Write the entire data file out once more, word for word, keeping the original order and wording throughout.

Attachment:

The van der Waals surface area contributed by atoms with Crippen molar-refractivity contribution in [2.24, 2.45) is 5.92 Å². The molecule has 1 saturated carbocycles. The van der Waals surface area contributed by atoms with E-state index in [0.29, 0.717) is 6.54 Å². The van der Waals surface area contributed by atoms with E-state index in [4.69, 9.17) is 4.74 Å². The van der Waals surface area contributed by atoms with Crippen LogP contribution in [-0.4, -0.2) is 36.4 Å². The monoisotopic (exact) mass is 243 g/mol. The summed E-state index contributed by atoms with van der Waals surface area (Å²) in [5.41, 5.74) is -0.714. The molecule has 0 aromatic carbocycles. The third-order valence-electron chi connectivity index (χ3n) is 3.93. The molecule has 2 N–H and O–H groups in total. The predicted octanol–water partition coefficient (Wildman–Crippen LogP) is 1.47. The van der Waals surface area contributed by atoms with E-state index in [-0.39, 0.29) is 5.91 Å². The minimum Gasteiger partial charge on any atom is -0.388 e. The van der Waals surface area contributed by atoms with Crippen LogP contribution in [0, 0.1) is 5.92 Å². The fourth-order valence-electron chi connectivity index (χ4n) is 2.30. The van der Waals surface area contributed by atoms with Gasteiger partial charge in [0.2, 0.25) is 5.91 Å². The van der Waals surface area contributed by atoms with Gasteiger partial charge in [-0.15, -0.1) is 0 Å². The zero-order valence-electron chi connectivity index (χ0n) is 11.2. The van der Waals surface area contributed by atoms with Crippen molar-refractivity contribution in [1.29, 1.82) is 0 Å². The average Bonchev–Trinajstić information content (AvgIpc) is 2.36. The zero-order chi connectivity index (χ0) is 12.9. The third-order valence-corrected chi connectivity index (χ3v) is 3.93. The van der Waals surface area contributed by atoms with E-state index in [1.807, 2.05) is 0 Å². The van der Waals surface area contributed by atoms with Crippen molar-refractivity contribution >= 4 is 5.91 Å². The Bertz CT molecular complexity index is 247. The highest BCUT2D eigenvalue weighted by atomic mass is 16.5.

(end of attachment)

The van der Waals surface area contributed by atoms with Crippen molar-refractivity contribution in [2.24, 2.45) is 5.92 Å². The molecule has 1 saturated carbocycles. The van der Waals surface area contributed by atoms with E-state index in [0.29, 0.717) is 6.54 Å². The van der Waals surface area contributed by atoms with E-state index in [4.69, 9.17) is 4.74 Å². The van der Waals surface area contributed by atoms with Crippen LogP contribution in [-0.4, -0.2) is 36.4 Å². The monoisotopic (exact) mass is 243 g/mol. The summed E-state index contributed by atoms with van der Waals surface area (Å²) in [5.41, 5.74) is -0.714. The molecule has 0 aromatic carbocycles. The third-order valence-electron chi connectivity index (χ3n) is 3.93. The molecule has 2 N–H and O–H groups in total. The predicted octanol–water partition coefficient (Wildman–Crippen LogP) is 1.47. The van der Waals surface area contributed by atoms with E-state index in [-0.39, 0.29) is 5.91 Å². The minimum Gasteiger partial charge on any atom is -0.388 e. The van der Waals surface area contributed by atoms with Crippen LogP contribution in [0, 0.1) is 5.92 Å². The fourth-order valence-electron chi connectivity index (χ4n) is 2.30. The van der Waals surface area contributed by atoms with Gasteiger partial charge in [0.2, 0.25) is 5.91 Å². The van der Waals surface area contributed by atoms with Gasteiger partial charge in [-0.15, -0.1) is 0 Å². The zero-order valence-electron chi connectivity index (χ0n) is 11.2. The van der Waals surface area contributed by atoms with Crippen molar-refractivity contribution in [1.29, 1.82) is 0 Å². The average Bonchev–Trinajstić information content (AvgIpc) is 2.36. The zero-order chi connectivity index (χ0) is 12.9. The third-order valence-corrected chi connectivity index (χ3v) is 3.93. The van der Waals surface area contributed by atoms with E-state index in [1.807, 2.05) is 0 Å². The van der Waals surface area contributed by atoms with Crippen molar-refractivity contribution >= 4 is 5.91 Å². The Bertz CT molecular complexity index is 247. The highest BCUT2D eigenvalue weighted by atomic mass is 16.5.